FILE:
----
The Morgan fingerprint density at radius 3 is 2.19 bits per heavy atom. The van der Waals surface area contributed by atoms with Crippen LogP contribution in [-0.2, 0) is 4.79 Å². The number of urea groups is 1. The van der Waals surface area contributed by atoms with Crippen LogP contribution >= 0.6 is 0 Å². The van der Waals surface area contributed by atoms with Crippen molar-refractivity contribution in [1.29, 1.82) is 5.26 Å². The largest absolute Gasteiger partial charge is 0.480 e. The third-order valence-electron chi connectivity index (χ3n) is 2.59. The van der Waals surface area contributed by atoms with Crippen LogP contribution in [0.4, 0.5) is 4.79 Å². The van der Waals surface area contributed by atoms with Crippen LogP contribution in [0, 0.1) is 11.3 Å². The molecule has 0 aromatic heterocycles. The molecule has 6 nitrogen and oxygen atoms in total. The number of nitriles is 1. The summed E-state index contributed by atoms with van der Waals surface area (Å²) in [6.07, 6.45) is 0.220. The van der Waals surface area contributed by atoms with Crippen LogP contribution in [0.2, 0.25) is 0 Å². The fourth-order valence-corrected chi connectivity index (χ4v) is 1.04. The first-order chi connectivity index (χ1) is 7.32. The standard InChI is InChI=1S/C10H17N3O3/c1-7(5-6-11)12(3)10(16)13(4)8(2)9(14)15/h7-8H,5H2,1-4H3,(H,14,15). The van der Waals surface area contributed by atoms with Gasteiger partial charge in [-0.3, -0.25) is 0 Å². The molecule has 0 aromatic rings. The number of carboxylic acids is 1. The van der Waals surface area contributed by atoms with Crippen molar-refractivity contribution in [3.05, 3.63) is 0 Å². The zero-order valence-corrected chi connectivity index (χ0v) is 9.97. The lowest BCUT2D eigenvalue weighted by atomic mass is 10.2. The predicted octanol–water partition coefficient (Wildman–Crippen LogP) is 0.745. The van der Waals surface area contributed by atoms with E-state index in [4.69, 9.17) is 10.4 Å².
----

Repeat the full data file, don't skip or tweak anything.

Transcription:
The Morgan fingerprint density at radius 3 is 2.19 bits per heavy atom. The van der Waals surface area contributed by atoms with Crippen LogP contribution in [-0.2, 0) is 4.79 Å². The number of urea groups is 1. The van der Waals surface area contributed by atoms with Crippen LogP contribution >= 0.6 is 0 Å². The van der Waals surface area contributed by atoms with Crippen molar-refractivity contribution in [1.29, 1.82) is 5.26 Å². The largest absolute Gasteiger partial charge is 0.480 e. The third-order valence-electron chi connectivity index (χ3n) is 2.59. The van der Waals surface area contributed by atoms with Crippen LogP contribution in [0.4, 0.5) is 4.79 Å². The van der Waals surface area contributed by atoms with Crippen LogP contribution in [0, 0.1) is 11.3 Å². The molecule has 0 aromatic heterocycles. The molecule has 6 nitrogen and oxygen atoms in total. The number of nitriles is 1. The summed E-state index contributed by atoms with van der Waals surface area (Å²) in [6.07, 6.45) is 0.220. The van der Waals surface area contributed by atoms with Crippen LogP contribution in [0.2, 0.25) is 0 Å². The fourth-order valence-corrected chi connectivity index (χ4v) is 1.04. The first-order chi connectivity index (χ1) is 7.32. The standard InChI is InChI=1S/C10H17N3O3/c1-7(5-6-11)12(3)10(16)13(4)8(2)9(14)15/h7-8H,5H2,1-4H3,(H,14,15). The van der Waals surface area contributed by atoms with Gasteiger partial charge in [-0.3, -0.25) is 0 Å². The molecule has 0 aromatic rings. The number of carboxylic acids is 1. The van der Waals surface area contributed by atoms with Crippen molar-refractivity contribution in [3.05, 3.63) is 0 Å². The zero-order valence-corrected chi connectivity index (χ0v) is 9.97. The lowest BCUT2D eigenvalue weighted by atomic mass is 10.2. The predicted octanol–water partition coefficient (Wildman–Crippen LogP) is 0.745. The van der Waals surface area contributed by atoms with E-state index in [4.69, 9.17) is 10.4 Å².